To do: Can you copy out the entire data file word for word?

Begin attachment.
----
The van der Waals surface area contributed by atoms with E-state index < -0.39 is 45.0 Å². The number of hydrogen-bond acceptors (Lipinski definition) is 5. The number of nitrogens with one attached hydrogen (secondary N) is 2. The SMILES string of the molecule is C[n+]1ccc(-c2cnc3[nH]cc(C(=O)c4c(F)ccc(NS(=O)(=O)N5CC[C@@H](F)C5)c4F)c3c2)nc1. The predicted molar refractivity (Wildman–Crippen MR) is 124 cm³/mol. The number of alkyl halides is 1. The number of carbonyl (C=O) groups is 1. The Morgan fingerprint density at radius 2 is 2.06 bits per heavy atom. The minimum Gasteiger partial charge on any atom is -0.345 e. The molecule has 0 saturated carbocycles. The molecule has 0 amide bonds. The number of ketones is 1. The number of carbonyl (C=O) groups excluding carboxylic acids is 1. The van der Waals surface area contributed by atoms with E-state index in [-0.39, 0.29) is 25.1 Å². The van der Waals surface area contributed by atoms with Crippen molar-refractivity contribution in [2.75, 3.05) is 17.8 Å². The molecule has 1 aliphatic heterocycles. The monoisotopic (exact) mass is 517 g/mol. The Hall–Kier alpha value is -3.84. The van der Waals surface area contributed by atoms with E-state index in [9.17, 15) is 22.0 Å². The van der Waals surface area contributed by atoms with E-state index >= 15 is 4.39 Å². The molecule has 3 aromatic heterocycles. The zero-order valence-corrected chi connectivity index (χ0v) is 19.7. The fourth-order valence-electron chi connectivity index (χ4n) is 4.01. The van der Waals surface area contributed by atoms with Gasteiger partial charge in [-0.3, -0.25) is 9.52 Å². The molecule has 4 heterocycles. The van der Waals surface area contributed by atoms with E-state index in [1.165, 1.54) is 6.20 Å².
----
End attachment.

The van der Waals surface area contributed by atoms with E-state index < -0.39 is 45.0 Å². The number of hydrogen-bond acceptors (Lipinski definition) is 5. The number of nitrogens with one attached hydrogen (secondary N) is 2. The SMILES string of the molecule is C[n+]1ccc(-c2cnc3[nH]cc(C(=O)c4c(F)ccc(NS(=O)(=O)N5CC[C@@H](F)C5)c4F)c3c2)nc1. The predicted molar refractivity (Wildman–Crippen MR) is 124 cm³/mol. The number of alkyl halides is 1. The number of carbonyl (C=O) groups is 1. The Morgan fingerprint density at radius 2 is 2.06 bits per heavy atom. The minimum Gasteiger partial charge on any atom is -0.345 e. The molecule has 0 saturated carbocycles. The molecule has 0 amide bonds. The number of ketones is 1. The number of carbonyl (C=O) groups excluding carboxylic acids is 1. The van der Waals surface area contributed by atoms with E-state index in [-0.39, 0.29) is 25.1 Å². The van der Waals surface area contributed by atoms with Crippen molar-refractivity contribution in [2.75, 3.05) is 17.8 Å². The molecule has 1 aliphatic heterocycles. The monoisotopic (exact) mass is 517 g/mol. The Hall–Kier alpha value is -3.84. The van der Waals surface area contributed by atoms with E-state index in [9.17, 15) is 22.0 Å². The van der Waals surface area contributed by atoms with E-state index >= 15 is 4.39 Å². The molecule has 3 aromatic heterocycles. The zero-order valence-corrected chi connectivity index (χ0v) is 19.7. The fourth-order valence-electron chi connectivity index (χ4n) is 4.01. The van der Waals surface area contributed by atoms with Gasteiger partial charge in [-0.3, -0.25) is 9.52 Å². The molecule has 4 heterocycles. The van der Waals surface area contributed by atoms with E-state index in [1.165, 1.54) is 6.20 Å².